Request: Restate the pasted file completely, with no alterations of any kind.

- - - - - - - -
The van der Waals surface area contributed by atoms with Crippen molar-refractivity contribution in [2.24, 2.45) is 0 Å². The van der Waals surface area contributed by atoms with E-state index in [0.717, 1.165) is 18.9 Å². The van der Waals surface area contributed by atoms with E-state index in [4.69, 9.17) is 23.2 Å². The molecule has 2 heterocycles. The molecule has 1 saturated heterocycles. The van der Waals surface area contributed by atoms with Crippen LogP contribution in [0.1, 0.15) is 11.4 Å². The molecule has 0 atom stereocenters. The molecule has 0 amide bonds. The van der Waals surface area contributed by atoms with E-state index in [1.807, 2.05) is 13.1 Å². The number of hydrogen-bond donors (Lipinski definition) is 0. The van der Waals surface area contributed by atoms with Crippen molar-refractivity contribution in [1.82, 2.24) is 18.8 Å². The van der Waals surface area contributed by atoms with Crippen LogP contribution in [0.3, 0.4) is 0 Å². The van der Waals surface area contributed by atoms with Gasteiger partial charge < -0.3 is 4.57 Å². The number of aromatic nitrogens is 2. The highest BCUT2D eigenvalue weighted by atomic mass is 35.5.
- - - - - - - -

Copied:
The van der Waals surface area contributed by atoms with Crippen molar-refractivity contribution in [2.24, 2.45) is 0 Å². The van der Waals surface area contributed by atoms with E-state index in [0.717, 1.165) is 18.9 Å². The van der Waals surface area contributed by atoms with E-state index in [4.69, 9.17) is 23.2 Å². The molecule has 2 heterocycles. The molecule has 1 saturated heterocycles. The van der Waals surface area contributed by atoms with Crippen LogP contribution in [0.1, 0.15) is 11.4 Å². The molecule has 0 atom stereocenters. The molecule has 0 amide bonds. The van der Waals surface area contributed by atoms with E-state index in [1.807, 2.05) is 13.1 Å². The number of hydrogen-bond donors (Lipinski definition) is 0. The van der Waals surface area contributed by atoms with Crippen molar-refractivity contribution in [1.82, 2.24) is 18.8 Å². The van der Waals surface area contributed by atoms with Crippen LogP contribution in [0.3, 0.4) is 0 Å². The van der Waals surface area contributed by atoms with Gasteiger partial charge < -0.3 is 4.57 Å². The number of aromatic nitrogens is 2. The highest BCUT2D eigenvalue weighted by atomic mass is 35.5.